Within the limits of our existing technology, any practical search for distant intelligent life must necessarily be a search for some manifestation of a distant technology. In each of its last four decadal reviews, the National Research Council has emphasized the relevance and importance of searching for evidence of the electromagnetic signature of distant civilizations. -- SETI Institute
The Drake Equation, developed by Frank Drake, which he presented in 1961, serves as a benchmark formula to estimate the number of likely intelligent civilizations that might be out there. For those who are mathematically inclined the equation is in this footnote.
Having written Broca’s Brain in 1974, Carl Sagan would have been aware of the equation, and I assume his remarks in that book about the calculated figure are based on it:
When we do the arithmetic, the sorts of numbers we come up with are, characteristically, around a million technical civilizations [in our galaxy]. A million civilizations is a breathtakingly large number, and it is exhilarating to imagine the diversity, lifestyles, and commerce of those million worlds. But the Milky Way Galaxy contains some 250 billion stars, and even with a million civilizations, less than one star in 200,000 would have a planet inhabited by an advanced civilization. -- Broca’s Brain, p 315.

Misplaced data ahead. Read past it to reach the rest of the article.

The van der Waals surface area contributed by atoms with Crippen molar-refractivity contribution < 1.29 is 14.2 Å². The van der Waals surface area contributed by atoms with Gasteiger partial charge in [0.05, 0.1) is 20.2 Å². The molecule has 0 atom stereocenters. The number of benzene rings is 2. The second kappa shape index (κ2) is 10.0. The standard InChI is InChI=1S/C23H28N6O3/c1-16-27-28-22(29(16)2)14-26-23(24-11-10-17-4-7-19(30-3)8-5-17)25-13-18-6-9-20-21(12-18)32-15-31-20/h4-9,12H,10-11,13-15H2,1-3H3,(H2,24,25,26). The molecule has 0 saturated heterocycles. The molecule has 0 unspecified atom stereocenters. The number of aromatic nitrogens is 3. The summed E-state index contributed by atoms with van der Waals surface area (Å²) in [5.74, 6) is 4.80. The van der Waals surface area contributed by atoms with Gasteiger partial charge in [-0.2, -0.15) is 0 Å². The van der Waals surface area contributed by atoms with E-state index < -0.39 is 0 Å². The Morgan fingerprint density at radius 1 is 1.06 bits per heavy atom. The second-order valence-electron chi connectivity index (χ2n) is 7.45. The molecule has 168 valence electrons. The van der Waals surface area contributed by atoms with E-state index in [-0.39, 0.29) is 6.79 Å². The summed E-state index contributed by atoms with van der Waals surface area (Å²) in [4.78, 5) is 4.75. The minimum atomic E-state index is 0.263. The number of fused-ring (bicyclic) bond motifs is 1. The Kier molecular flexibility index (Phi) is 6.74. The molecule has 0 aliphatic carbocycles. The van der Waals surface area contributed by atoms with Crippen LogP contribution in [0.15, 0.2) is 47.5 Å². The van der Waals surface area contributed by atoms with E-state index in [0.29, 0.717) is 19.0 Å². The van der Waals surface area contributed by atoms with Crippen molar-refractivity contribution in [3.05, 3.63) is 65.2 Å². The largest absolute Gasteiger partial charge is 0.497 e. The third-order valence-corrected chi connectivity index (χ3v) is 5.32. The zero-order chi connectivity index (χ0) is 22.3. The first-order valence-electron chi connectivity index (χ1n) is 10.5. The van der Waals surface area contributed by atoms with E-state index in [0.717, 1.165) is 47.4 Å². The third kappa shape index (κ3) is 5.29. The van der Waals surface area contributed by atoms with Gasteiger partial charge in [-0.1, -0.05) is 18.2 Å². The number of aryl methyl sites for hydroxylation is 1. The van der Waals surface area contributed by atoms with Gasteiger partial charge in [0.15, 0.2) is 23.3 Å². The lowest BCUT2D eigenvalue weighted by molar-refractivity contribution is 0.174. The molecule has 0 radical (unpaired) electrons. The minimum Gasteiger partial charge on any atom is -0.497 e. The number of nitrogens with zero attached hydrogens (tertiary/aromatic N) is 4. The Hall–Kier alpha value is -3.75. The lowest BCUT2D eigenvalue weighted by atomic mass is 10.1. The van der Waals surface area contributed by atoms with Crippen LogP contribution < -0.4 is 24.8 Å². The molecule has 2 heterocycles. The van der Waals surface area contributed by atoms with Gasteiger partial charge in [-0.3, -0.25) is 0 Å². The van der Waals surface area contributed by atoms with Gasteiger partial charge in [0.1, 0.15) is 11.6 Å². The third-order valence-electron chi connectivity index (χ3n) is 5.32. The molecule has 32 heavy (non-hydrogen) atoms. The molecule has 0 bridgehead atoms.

How many planets exists that might support life? Indeed, what is required for life to exist? How does life start? How does it evolve, and what fabulous creatures can evolution produce? How often do intelligent creatures appear in the giant tapestry of life? It is exactly these questions that are being addressed by the scientists of the Carl Sagan Center for the Study of Life in the Universe.